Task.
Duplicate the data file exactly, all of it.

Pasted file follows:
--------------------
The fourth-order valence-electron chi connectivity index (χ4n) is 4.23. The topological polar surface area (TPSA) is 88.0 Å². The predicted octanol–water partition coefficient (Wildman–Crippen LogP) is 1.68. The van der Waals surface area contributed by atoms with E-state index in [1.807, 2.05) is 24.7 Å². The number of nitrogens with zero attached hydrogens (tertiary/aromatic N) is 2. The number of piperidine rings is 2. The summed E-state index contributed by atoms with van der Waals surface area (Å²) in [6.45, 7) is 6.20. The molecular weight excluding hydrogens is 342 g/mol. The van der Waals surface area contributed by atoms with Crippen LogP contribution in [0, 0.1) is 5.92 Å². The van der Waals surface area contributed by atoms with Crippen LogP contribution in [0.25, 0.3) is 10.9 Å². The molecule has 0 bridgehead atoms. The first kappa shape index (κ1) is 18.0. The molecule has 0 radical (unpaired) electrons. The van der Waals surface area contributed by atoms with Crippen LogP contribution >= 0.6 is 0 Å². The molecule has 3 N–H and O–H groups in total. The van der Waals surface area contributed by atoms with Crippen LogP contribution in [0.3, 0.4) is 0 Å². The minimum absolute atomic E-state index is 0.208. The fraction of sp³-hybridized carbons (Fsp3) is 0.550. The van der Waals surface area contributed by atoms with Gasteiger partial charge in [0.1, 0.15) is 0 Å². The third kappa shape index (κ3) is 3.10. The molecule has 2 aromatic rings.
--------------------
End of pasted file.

The fourth-order valence-electron chi connectivity index (χ4n) is 4.23. The topological polar surface area (TPSA) is 88.0 Å². The predicted octanol–water partition coefficient (Wildman–Crippen LogP) is 1.68. The van der Waals surface area contributed by atoms with E-state index in [1.807, 2.05) is 24.7 Å². The number of nitrogens with zero attached hydrogens (tertiary/aromatic N) is 2. The number of piperidine rings is 2. The summed E-state index contributed by atoms with van der Waals surface area (Å²) in [6.45, 7) is 6.20. The molecular weight excluding hydrogens is 342 g/mol. The van der Waals surface area contributed by atoms with Crippen LogP contribution in [0, 0.1) is 5.92 Å². The van der Waals surface area contributed by atoms with Crippen LogP contribution in [0.25, 0.3) is 10.9 Å². The molecule has 0 bridgehead atoms. The first kappa shape index (κ1) is 18.0. The molecule has 0 radical (unpaired) electrons. The van der Waals surface area contributed by atoms with Crippen LogP contribution >= 0.6 is 0 Å². The molecule has 3 N–H and O–H groups in total. The van der Waals surface area contributed by atoms with Crippen LogP contribution in [0.3, 0.4) is 0 Å². The minimum absolute atomic E-state index is 0.208. The fraction of sp³-hybridized carbons (Fsp3) is 0.550. The van der Waals surface area contributed by atoms with Gasteiger partial charge in [0.1, 0.15) is 0 Å². The third kappa shape index (κ3) is 3.10. The molecule has 2 aromatic rings.